January 18, 2010

English summary

The August issue of Diplomaatia looks back at the year 1989, when Central European countries shook off the Communist yoke, riding the wave of velvet revolutions.

The August issue of Diplomaatia looks back at the year 1989, when Central European countries shook off the Communist yoke, riding the wave of velvet revolutions.

English summary

The August issue of Diplomaatia looks back at the year 1989, when Central European countries shook off the Communist yoke, riding the wave of velvet revolutions.
In the opening article, Sven Mikser, Chairman of the Foreign Affairs Committee of the Estonian Parliament, writes that the most important consequence of the fall of the Berlin Wall could have been the fact that it changed dramatically the power balance between pro- and anti-status quo forces in the West, thus offering the Baltic states a more realistic chance of liberation than before. Yet all the after-effects of the events in 1989 were not positive: while the West focussed on Central Europe and the Soviet Union, Afghanistan was left completely on its own, for which it took bitter revenge in 2001 and later on.
The issue of pro- and anti-status quo forces also comes up in an interview with Jon Baldvin Hannibalsson, a former Foreign Minister of Iceland, who was one of the first supporters of the independence movements in the Baltic states and who was criticised more than once for the improper behaviour of Iceland, a small country, which should not ‘rock the boat.’
Historian Küllo Arjakas reminisces about Estonia in 1989. Although the year was successful in all aspects, Arjakas claims that when looking back, one gets the impression that several great victories of that time, for example, the denouncing of the Molotov-Ribbentrop Pact, have not had a lasting effect.
Pavol Demesh, a former Foreign Minister of Slovakia, describes Slovakia’s bumpy road to democracy: out of the ten post-communist countries, which have joined the EU so far, Slovakia was the only one, with which the EU interrupted accession talks due to democratic deficit.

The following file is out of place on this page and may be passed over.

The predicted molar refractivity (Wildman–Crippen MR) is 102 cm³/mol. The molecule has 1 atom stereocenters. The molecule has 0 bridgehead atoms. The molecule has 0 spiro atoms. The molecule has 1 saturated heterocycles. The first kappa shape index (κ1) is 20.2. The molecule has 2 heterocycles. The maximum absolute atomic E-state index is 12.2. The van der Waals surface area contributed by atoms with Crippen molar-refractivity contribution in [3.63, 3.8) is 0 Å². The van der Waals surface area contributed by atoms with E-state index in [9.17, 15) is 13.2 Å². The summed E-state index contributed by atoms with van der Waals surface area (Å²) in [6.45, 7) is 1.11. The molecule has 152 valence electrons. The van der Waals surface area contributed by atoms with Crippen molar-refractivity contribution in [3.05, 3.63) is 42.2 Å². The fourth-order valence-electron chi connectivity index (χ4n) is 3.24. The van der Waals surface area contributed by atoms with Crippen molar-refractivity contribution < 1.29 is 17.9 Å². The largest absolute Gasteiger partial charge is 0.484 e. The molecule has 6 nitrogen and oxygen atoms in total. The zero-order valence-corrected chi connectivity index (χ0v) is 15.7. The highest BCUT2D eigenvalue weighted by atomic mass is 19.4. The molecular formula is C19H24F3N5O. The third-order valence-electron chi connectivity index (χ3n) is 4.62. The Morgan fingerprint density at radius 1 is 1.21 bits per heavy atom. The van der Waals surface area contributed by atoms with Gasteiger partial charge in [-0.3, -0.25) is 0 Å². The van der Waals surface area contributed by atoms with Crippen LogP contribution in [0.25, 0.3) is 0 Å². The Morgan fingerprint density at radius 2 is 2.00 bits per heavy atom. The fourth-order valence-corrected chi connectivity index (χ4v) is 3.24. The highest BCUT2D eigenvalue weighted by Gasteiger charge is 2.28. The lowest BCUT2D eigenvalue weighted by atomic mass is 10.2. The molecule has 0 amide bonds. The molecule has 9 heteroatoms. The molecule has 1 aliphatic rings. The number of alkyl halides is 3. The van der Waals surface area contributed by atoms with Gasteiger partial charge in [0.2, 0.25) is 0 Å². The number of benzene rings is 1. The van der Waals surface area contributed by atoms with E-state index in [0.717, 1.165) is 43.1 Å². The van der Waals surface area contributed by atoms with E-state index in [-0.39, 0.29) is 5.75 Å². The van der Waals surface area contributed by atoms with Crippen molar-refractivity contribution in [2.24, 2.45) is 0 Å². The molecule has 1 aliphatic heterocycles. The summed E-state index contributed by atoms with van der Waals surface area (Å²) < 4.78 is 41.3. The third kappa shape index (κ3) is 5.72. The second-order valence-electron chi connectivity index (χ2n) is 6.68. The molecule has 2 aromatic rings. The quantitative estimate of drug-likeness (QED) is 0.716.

Istvan Gyarmati, a Hungarian political analyst and diplomat, warns that the democratisation process in Central Europe cannot be replicated elsewhere. Central Europe became democratic because it wanted to, not due to the influence of outside forces. This is why the emergence of democracy in other countries depends on local conditions and why the efforts to ‘export democracy’ might not bear fruit.
Following the 20th anniversary of the Tiananmen Square massacre, diplomat Hannes Hanso raises the question whether China will ever become a democratic state like Japan, South Korea and Taiwan. Hanso is of the opinion that an ordinary citizen may quite calmly criticise regional and city authorities and corrupt bureaucracy in today’s China. Although sceptics claim that a democratic political system would be at variance with Chinese culture and social mechanisms, Japan, South Korea and Taiwan demonstrate clearly that economic prosperity leads to greater civil liberties and, ultimately, to democracy.
Alar Nigul, who fought in Afghanistan as a member of Soviet special forces in the 1980s, analyses the departure of Soviet troops from Afghanistan in 1989 and the reasons and logic behind the ten-year Soviet-Afghan War. He claims that the first mistake made by the Soviet leadership was to ignore the specific character of the cultural and religious practices of the Afghan people, their fearlessness in the face of death and their custom of blood feud. “In order to win the war, all the men in Afghanistan should have been wiped out, figuratively speaking,” writes Nigul.
Ahmad Salamatian, a former Foreign Minister of the Islamic Republic of Iran and a political analyst who currently lives in exile, describes Iran’s presidential elections held in June and the impact of the subsequent demonstrations on the Islamic Republic. “The Islamic Republic is experiencing the worst crisis in its history. But the outcome of the clashes in Tehran will affect more than just Iran’s future,” writes Salamatian in his article, which was first published in July in the English edition of the magazine Le Monde diplomatique. Salamatian asserts that the members of the opposition forces “come from across Iranian society – from the upper echelons of power to the lowest rungs in society.”
Hossein Bastani, an Iranian journalist in exile, analyses the way Iran’s presidential elections influenced its relations with Israel and the USA. Bastani claims that the deterioration in the relationship between Iran and the EU after the elections has sparked new hope in Tel Aviv for the mobilisation of the international community against Iran.
Journalist Andrei Hvostov writes about security political thinking in Estonia in the light of the open letter sent by Central and East European opinion leaders to the Administration of President Barack Obama. Hvostov claims that before Estonia’s accession to NATO, those who make decisions on security policy issues in Estonia adopted the Alliance’s old concept, which largely ignored the long experience of the countries on the eastern shore of the Baltic Sea and put under question their historical memory.
Foreign policy expert Erkki Bahovski reviews Chris Patten’s latest book “What Next? Surviving the Twenty-First Century.”

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